This article is from the World Series edition of Sports Illustrated, dated October 27, 1980. It contains summaries of the first five games. This excerpt is from Game 5 of the Series.
|From the October 27,
1980 edition of Sports Illustrated:
One Heartstopper After Another
Philadelphia returned home with a 3-2 World Series Margin over K.C. when reliever Tug McGraw fanned Jose Cardenal to win the fifth game.
by Ron Fimrite
The question, said Mike Schmidt, made him slightly ill. “Somebody asked me if we’d run out of miracles,” the Phillies captain recalled. “Everybody keeps talking about luck and miracles and heart and character. But we’ve got talent. We’ve got Del Unser coming off the bench.” That they did and they also had Schmidt and a little bit of luck and lots of character, and they mixed it all up in a crazy, movie-script ninth inning to bring off another, well, miracle. The ninth, which can compare for raw excitement with any played in the World Series, gave the homeward-bound Phillies a 4-3 win and the edge they so desparately needed after consecutive defeats in Kansas City. Now they led three games to two, with the rest of the season to be played in their own noisy ballpark.
Appropriately, it was Schmidt himself who ignited the final wrenching rally. He had given his team its only two runs of the game in the fourth when, with McBride on base, he hit a Larry Gura changeup over the 410-foot sign in centerfield. Now he was the leadoff man in the last inning with his team trailing 3-2, and the Kansas City fans, charged as never before, howling at him to fail. Schmidt had surprised the Royals the previous evening by bunting for a hit down the third-base line, and with the score as close as it was, Brett, who normally plays Schmidt deep, played him even with the bag in the event of further trickery. But Schmidt was hitting away this time, and he sent a screamer to Brett’s left that the third baseman was able to reach with a dive, but was unable to hold.
It was the first hit off Quisenberry, who had entered the game in the seventh in relief of Gura and had been getting groundball outs with his sinker. Unser, batting for Smith, also hit a ground ball, but he hit it, as he later explained, “about as well as I can.” The hard shot skimmed off the Tartan turf just beyond the reach of Aikens’ flailing glove and bounced down the rightfield line that scored Schmidt with the tying run. Moreland sacrificed Unser to third and Brett retired Maddox on a fine throw for the second out. After Quisenberry got two quick strikes on Trillo, the Phillies second baseman lined a sinker of his own directly back to the mound. “The ball hit my glove and then the tips of my right hand,” Quisenberry said later. “He hit it hard. I didn’t have time to think. I saw it at the last millisecond, then I played hide and seek with it. I wish it would have hit me in the stomach because then it would have dropped in front of me.” Instead it rolled behind him where Brett retrieved it and tried trantically to throw in time to catch a flying Trillo. He didn’t, and Unser scored the fourth run.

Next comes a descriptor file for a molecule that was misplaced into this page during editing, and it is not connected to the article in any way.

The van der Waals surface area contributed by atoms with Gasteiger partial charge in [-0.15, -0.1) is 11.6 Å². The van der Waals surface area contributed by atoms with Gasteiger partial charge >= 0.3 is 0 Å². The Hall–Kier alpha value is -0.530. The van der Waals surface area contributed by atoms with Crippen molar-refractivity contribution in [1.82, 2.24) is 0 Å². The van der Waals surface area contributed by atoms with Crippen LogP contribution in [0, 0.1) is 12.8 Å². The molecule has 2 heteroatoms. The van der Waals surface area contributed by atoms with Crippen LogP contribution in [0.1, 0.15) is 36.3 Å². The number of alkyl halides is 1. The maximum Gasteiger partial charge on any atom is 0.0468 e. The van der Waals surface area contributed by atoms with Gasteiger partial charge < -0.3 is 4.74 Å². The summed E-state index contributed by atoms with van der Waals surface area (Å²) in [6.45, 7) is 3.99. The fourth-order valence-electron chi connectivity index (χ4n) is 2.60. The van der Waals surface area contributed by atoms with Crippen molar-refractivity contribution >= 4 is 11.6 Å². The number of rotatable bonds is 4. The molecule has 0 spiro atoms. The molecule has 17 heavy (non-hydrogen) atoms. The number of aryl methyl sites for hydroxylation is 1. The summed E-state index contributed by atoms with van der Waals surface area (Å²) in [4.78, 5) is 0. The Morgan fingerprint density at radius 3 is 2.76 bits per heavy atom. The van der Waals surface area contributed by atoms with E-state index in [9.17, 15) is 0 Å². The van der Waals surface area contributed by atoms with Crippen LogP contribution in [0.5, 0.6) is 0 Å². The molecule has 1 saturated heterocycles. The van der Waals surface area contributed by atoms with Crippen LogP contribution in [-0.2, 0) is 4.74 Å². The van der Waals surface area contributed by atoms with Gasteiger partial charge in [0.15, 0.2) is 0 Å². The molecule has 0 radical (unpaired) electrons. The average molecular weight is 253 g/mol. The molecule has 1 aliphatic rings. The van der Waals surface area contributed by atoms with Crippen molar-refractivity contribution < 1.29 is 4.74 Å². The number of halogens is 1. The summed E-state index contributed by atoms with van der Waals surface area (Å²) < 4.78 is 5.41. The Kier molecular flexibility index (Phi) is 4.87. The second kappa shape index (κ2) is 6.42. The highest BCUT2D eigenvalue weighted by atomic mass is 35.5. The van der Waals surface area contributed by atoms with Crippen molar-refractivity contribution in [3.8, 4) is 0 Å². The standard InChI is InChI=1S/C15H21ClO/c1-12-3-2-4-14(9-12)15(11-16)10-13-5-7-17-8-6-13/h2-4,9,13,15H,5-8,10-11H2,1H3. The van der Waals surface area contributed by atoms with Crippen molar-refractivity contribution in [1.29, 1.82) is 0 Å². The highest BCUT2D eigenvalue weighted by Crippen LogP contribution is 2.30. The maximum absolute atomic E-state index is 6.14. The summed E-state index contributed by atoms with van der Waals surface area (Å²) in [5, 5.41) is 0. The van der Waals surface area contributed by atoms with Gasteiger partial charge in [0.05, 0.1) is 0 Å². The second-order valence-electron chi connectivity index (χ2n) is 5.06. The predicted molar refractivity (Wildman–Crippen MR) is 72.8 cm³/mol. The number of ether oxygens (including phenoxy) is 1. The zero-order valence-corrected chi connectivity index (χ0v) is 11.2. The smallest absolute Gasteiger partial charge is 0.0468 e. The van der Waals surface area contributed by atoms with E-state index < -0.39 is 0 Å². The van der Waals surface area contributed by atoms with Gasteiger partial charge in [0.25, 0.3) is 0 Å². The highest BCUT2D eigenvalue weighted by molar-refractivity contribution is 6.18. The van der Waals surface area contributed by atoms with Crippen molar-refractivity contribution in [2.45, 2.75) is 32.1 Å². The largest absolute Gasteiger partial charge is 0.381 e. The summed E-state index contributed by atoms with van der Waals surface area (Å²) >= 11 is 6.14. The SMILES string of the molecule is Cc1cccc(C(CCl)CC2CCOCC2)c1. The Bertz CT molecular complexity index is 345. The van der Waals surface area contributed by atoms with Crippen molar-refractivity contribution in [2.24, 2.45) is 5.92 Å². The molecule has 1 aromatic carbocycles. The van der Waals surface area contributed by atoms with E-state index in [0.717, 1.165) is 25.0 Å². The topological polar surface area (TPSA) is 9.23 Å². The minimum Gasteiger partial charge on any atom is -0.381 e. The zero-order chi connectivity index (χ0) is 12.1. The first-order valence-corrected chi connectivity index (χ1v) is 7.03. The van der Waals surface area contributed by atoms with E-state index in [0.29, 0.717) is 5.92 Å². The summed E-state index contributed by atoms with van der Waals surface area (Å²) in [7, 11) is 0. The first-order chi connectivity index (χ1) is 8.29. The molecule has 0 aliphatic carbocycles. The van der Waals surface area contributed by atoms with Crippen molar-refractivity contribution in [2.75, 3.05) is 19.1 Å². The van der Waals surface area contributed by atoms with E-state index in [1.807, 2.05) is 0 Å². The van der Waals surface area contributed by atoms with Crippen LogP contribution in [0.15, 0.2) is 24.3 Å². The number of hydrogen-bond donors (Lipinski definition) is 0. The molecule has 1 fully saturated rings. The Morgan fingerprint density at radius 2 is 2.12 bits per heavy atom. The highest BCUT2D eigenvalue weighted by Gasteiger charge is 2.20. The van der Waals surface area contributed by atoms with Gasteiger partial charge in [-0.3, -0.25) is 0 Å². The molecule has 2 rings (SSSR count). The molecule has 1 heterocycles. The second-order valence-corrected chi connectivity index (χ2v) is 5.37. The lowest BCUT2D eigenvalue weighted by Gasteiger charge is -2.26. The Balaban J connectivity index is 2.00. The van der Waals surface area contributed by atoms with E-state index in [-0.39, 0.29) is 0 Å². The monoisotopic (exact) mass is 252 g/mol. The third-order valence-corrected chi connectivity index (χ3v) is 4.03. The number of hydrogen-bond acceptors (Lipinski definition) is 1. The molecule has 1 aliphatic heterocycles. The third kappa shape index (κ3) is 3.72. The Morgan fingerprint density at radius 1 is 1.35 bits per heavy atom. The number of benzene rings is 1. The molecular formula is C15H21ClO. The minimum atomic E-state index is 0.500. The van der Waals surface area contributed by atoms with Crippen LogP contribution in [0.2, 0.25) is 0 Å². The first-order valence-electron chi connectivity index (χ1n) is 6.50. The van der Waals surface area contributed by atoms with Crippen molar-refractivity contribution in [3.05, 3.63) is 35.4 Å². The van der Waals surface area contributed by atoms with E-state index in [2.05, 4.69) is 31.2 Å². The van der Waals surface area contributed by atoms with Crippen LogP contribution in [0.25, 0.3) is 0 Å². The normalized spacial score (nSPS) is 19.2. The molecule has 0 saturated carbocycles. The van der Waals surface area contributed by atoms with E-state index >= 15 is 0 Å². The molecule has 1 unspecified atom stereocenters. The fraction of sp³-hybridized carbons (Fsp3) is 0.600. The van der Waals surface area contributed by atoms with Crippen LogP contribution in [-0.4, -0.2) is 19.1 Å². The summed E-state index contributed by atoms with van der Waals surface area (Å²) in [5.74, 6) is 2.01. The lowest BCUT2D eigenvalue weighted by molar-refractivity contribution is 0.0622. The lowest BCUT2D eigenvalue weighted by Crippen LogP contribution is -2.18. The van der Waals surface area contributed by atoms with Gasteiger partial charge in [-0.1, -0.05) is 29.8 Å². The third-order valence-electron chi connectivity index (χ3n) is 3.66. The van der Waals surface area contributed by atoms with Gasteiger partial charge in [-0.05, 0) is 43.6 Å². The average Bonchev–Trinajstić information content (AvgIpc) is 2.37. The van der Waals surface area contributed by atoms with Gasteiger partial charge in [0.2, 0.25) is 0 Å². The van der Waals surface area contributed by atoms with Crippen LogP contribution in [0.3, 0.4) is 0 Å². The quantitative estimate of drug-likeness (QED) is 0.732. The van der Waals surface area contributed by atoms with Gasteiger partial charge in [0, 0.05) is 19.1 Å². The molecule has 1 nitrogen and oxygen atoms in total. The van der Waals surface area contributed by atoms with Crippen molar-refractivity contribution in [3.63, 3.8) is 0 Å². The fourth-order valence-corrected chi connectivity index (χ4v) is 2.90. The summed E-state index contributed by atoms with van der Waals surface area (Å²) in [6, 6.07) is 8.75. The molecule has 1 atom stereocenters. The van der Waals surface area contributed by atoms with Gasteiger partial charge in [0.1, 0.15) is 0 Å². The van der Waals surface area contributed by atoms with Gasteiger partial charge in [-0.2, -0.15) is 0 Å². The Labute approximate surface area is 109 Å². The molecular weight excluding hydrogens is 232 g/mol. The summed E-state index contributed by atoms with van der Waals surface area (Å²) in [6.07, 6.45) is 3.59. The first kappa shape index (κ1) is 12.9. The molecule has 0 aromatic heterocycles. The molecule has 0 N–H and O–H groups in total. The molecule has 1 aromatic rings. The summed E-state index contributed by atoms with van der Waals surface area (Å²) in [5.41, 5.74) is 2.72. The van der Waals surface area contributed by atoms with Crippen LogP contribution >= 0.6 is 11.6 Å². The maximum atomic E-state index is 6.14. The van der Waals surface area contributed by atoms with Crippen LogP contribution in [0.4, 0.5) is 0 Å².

But McGraw, a quintessential Phillie who thrives on stress, pitched himself into a bases-loaded situation in the ninth, walking White, whose brilliant fielding had kept the Royals in the game for most of the day, then Aikens and finally Otis, who had homered in the sixth and hiked his Series average to .550. The next hitter was Jose Cardenal, who had pinch-hit for Hurdle in the seventh. “All it broke my heart,” Hurdle said of the substitution. Although Cardenal has a reputation as a clutch-hitter, McGraw said later that he preferred pitching to him than to the red-hot Otis. For one thing, Cardenal had spent more than 10 years of his 17-year major league career in the National League, and McGraw had learned something about him. He also knew something about himself, which made him wonder if he was up to the task. “I felt guilty because my wife and I stayed up a little too late last night and I had a few extra beers,” he confessed.
McGraw had already endured anxious moment in tis tulmultuous inning. He had struck out Brett on three pitches for the first out, catching him looking at a John Jameson fastball on the outside corner, because he knew that Brett wanted a pitch he could pull. Then McGraw watched in visible horror as McRae hit a ball barely foul into the leftfield seats. At leftfield Umpire Paul Pryor’s foul signal, McGraw patted his heart in relief. But McRae forced a runner and was on second base when Cardenal came to bat.
Cardenal fouled off the first pitch and after McGraw threw high for a ball, he fouled off two more. The house organist played a rousing polka as McGraw and Boone conferred on the mound, and the crowd began clapping and cheering for the little Cuban batter. McGraw was ready. He fed him a Cutty Sark fastball that sailed inside. Cardenal swung and missed. “How would he know about a Cutty Sark?” said McGraw. “He probably doesn’t drink anything but rum.”
For the Royals, Cutty Sark was pure poison. Their clubhouse, normally as lively as a kindergarten classroom, afterward was silent and forlorn. They had tasted the bitterest of defeats.